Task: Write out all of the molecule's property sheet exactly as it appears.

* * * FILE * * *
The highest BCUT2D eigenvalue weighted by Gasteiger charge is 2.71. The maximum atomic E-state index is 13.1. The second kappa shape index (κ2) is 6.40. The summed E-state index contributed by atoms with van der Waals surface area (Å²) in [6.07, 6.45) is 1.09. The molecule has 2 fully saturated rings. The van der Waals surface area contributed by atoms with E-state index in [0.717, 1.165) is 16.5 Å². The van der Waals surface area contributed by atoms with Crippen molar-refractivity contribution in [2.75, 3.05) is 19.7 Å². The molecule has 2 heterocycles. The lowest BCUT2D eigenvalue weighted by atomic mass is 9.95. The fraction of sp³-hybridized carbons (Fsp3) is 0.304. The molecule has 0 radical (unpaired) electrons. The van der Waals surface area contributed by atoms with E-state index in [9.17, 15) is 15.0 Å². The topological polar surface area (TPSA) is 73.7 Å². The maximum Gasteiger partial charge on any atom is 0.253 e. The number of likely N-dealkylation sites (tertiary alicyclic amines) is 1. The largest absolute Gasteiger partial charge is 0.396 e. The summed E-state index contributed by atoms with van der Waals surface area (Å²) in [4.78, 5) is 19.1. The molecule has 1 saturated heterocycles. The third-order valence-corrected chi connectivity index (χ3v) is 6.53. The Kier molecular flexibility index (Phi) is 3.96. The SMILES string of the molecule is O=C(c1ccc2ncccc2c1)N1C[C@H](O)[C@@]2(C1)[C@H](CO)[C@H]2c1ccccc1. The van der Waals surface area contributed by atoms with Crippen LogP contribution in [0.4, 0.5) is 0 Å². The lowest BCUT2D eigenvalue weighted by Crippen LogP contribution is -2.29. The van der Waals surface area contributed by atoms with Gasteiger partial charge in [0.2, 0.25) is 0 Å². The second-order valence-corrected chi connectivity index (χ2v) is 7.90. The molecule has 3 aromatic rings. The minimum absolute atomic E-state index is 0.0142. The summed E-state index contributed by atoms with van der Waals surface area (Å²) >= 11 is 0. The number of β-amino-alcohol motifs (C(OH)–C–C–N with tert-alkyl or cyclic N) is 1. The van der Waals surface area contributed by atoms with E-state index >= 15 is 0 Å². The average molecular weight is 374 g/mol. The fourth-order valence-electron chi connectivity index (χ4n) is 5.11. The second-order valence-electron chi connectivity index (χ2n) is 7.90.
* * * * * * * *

The highest BCUT2D eigenvalue weighted by Gasteiger charge is 2.71. The maximum atomic E-state index is 13.1. The second kappa shape index (κ2) is 6.40. The summed E-state index contributed by atoms with van der Waals surface area (Å²) in [6.07, 6.45) is 1.09. The molecule has 2 fully saturated rings. The van der Waals surface area contributed by atoms with E-state index in [0.717, 1.165) is 16.5 Å². The van der Waals surface area contributed by atoms with Crippen molar-refractivity contribution in [2.75, 3.05) is 19.7 Å². The molecule has 2 heterocycles. The lowest BCUT2D eigenvalue weighted by atomic mass is 9.95. The fraction of sp³-hybridized carbons (Fsp3) is 0.304. The molecule has 0 radical (unpaired) electrons. The van der Waals surface area contributed by atoms with E-state index in [9.17, 15) is 15.0 Å². The topological polar surface area (TPSA) is 73.7 Å². The maximum Gasteiger partial charge on any atom is 0.253 e. The number of likely N-dealkylation sites (tertiary alicyclic amines) is 1. The largest absolute Gasteiger partial charge is 0.396 e. The summed E-state index contributed by atoms with van der Waals surface area (Å²) in [4.78, 5) is 19.1. The molecule has 1 saturated heterocycles. The third-order valence-corrected chi connectivity index (χ3v) is 6.53. The Kier molecular flexibility index (Phi) is 3.96. The SMILES string of the molecule is O=C(c1ccc2ncccc2c1)N1C[C@H](O)[C@@]2(C1)[C@H](CO)[C@H]2c1ccccc1. The van der Waals surface area contributed by atoms with Crippen LogP contribution in [0.4, 0.5) is 0 Å². The lowest BCUT2D eigenvalue weighted by Crippen LogP contribution is -2.29. The van der Waals surface area contributed by atoms with Gasteiger partial charge in [0.2, 0.25) is 0 Å². The second-order valence-corrected chi connectivity index (χ2v) is 7.90. The molecule has 3 aromatic rings. The minimum absolute atomic E-state index is 0.0142. The summed E-state index contributed by atoms with van der Waals surface area (Å²) >= 11 is 0. The number of β-amino-alcohol motifs (C(OH)–C–C–N with tert-alkyl or cyclic N) is 1. The van der Waals surface area contributed by atoms with E-state index >= 15 is 0 Å². The average molecular weight is 374 g/mol. The fourth-order valence-electron chi connectivity index (χ4n) is 5.11. The second-order valence-electron chi connectivity index (χ2n) is 7.90.